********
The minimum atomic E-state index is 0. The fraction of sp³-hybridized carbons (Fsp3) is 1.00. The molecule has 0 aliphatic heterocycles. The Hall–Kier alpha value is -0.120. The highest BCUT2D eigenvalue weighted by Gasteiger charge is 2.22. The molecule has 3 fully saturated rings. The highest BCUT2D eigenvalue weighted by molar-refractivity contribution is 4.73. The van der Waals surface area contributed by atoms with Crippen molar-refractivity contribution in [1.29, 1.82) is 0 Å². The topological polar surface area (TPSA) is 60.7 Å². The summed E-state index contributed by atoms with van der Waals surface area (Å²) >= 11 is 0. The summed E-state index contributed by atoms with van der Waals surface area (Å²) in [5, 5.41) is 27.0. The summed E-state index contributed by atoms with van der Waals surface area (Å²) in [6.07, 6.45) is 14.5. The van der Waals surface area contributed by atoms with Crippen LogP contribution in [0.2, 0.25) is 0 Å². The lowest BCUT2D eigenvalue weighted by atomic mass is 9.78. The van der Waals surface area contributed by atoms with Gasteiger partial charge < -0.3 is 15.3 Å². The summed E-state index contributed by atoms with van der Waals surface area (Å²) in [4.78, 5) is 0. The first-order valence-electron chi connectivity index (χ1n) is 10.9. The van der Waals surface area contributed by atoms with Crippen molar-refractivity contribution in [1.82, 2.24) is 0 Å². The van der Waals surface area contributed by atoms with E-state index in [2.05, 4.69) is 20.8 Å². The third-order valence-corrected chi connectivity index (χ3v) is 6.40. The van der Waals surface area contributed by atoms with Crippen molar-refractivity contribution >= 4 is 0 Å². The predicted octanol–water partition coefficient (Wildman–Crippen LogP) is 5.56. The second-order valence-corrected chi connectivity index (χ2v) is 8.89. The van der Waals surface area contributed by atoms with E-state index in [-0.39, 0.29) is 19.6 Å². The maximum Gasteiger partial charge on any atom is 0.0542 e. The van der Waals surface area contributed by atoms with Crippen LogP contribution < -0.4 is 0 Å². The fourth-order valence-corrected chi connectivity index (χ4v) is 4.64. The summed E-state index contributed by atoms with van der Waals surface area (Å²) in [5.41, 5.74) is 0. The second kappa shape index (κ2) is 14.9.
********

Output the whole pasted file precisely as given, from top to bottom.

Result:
The minimum atomic E-state index is 0. The fraction of sp³-hybridized carbons (Fsp3) is 1.00. The molecule has 0 aliphatic heterocycles. The Hall–Kier alpha value is -0.120. The highest BCUT2D eigenvalue weighted by Gasteiger charge is 2.22. The molecule has 3 fully saturated rings. The highest BCUT2D eigenvalue weighted by molar-refractivity contribution is 4.73. The van der Waals surface area contributed by atoms with Crippen molar-refractivity contribution in [1.29, 1.82) is 0 Å². The topological polar surface area (TPSA) is 60.7 Å². The summed E-state index contributed by atoms with van der Waals surface area (Å²) >= 11 is 0. The summed E-state index contributed by atoms with van der Waals surface area (Å²) in [5, 5.41) is 27.0. The summed E-state index contributed by atoms with van der Waals surface area (Å²) in [6.07, 6.45) is 14.5. The van der Waals surface area contributed by atoms with Crippen LogP contribution in [0.2, 0.25) is 0 Å². The lowest BCUT2D eigenvalue weighted by atomic mass is 9.78. The van der Waals surface area contributed by atoms with Gasteiger partial charge < -0.3 is 15.3 Å². The summed E-state index contributed by atoms with van der Waals surface area (Å²) in [4.78, 5) is 0. The first-order valence-electron chi connectivity index (χ1n) is 10.9. The van der Waals surface area contributed by atoms with Crippen molar-refractivity contribution in [1.82, 2.24) is 0 Å². The van der Waals surface area contributed by atoms with E-state index in [2.05, 4.69) is 20.8 Å². The third-order valence-corrected chi connectivity index (χ3v) is 6.40. The van der Waals surface area contributed by atoms with Crippen molar-refractivity contribution >= 4 is 0 Å². The predicted octanol–water partition coefficient (Wildman–Crippen LogP) is 5.56. The second-order valence-corrected chi connectivity index (χ2v) is 8.89. The van der Waals surface area contributed by atoms with E-state index in [-0.39, 0.29) is 19.6 Å². The maximum Gasteiger partial charge on any atom is 0.0542 e. The van der Waals surface area contributed by atoms with Crippen LogP contribution < -0.4 is 0 Å². The fourth-order valence-corrected chi connectivity index (χ4v) is 4.64. The summed E-state index contributed by atoms with van der Waals surface area (Å²) in [5.41, 5.74) is 0. The second kappa shape index (κ2) is 14.9.